'Pitch Perfect' hits a high note with audiences, at the box office
This weekend, though you may not have noticed, a little movie called "Pitch Perfect" reached sixth place on the box office charts with $5.2 million dollars. Not too impressive, you say? It was only released in 335 theaters, a tenth of how wide other films on the top ten have been released, and according to boxofficemojo.com, it averaged more than $15,000 per location. The movie will expand this weekend nationwide, and it will certainly ride a wave of fresh buzz to a very profitable sophomore showing.
It was a unique release for a unique film. "Pitch Perfect," a new musical comedy, is hilarious and irreverent, a twisted take on the usual "zero-to-hero" college underdog stories so common in cinema.
Anna Kendrick is the star of the film, playing a freshman at Barton, a fictional New Jersey college. She gets swept into a misfit a cappella group in her first weeks, joining the Barton Bellas as they try to win a national championship with a trip to the finals to New York City. She's joined by many young actors, including Rebel Wilson, Brittany Snow, Anna Camp and Adam Devine, in an offbeat comedy romp that spans puke explosions and drive-by burrito throwings, and jokes about everything from meth to the "It Gets Better" campaign.
Though the show's similar to Fox's musical show "Glee," Kendrick and Snow said in an interview held Sep. 21 that no one involved had even seen the show. Kay Cannon, a writer for NBC's "30 Rock," had started writing the script in 2006, years before the other show came out.
"The thing that's different is it's different genres of singing," Snow said, as "Glee" doesn't do a cappella songs, only covers of songs. What's more, some of the cast did their performing live on camera. Kendrick said she didn't enjoy recording songs in-studio, so she preferred to sing live as "it seems like there's something at stake."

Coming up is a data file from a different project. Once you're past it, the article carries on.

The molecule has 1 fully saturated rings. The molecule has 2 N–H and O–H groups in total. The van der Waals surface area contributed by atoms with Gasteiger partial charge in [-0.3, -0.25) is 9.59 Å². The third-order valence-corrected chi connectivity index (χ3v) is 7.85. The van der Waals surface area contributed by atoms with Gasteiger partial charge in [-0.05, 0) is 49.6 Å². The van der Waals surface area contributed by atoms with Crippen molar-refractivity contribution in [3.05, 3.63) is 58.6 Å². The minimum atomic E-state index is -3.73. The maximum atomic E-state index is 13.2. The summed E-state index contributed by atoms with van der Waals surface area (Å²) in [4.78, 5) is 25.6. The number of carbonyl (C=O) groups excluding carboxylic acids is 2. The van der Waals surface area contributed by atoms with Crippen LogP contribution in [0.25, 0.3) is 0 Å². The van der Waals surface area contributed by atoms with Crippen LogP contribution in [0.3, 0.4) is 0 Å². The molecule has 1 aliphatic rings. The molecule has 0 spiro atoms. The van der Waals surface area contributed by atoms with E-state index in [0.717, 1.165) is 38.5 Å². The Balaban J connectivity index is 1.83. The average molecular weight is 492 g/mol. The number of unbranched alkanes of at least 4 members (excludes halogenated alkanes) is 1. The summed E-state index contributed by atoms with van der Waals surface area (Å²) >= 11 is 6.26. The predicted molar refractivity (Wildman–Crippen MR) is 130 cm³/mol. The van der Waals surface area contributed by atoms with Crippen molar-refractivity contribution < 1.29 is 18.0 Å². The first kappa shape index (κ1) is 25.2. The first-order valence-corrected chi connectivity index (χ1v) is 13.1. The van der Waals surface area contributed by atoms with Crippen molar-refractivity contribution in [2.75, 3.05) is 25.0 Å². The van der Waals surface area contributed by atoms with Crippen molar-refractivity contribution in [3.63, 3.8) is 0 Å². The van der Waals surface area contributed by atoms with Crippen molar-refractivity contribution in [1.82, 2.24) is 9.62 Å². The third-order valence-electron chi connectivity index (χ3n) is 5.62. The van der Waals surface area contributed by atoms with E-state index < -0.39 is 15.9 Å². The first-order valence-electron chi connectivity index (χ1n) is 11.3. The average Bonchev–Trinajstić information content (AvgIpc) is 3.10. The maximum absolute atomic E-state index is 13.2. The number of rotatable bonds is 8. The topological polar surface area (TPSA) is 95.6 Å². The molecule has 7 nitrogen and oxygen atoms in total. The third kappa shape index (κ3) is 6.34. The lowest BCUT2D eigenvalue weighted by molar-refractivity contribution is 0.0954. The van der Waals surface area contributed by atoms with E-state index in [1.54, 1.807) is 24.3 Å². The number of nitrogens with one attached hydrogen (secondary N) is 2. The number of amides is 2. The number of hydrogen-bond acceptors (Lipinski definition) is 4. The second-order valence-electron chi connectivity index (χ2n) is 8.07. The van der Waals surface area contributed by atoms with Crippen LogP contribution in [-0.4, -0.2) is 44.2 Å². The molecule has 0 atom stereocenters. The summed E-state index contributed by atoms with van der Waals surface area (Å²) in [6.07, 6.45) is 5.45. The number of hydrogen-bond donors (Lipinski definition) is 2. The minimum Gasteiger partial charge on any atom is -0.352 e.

Snow is a veteran of musicals, having starred in 2007's "Hairspray," but said the two films were very different. As a full musical, the 2007 film was specific in its 1960s setting and varied characters, while "Pitch Perfect" is grounded in reality; all of the songs are justified in a cappella, and characters don't just break into song.
The two actresses have a standout scene early in the film, dueting on David Guetta and Sia's hit song "Titanium" while naked in a dorm room shower. The two said the day started out uncomfortable, and both had reservations; by the end of the day, though, they were caught in a hot environment, which took their mind off the situation and let them act together comfortably.
Producer Elizabeth Banks, who also has a small role in "Pitch Perfect" as an a cappella television commentator, said she and the film's other producers hired Jason Moore as the director based on his work directing the Tony Award-winning musical "Avenue Q," as they "were all about making a great comedy," which "he knows inside and out." Plus, he helped pick out "Titanium" for the soundtrack in 2010, two years before it blew up into a hit.
The college setting was a unique experience, Banks said, as the filmmakers had an opportunity to introduce and discover a lot of young talent, many of whom were on-screen for the first time. Every person who auditioned made it into the film somehow, she added, as it allowed for "authentic college students in a movie about college."
What's more, the setting allowed for a lot of familiarity. "Everyone has a similar experience in college," Moore said. As there are universal moments in everyone's college life, like meeting roommates for the first time, this allowed "Pitch Perfect" to be relatable to the common person, which may be part of the reason why it's seeing box office success. The film opens on Friday nationwide.
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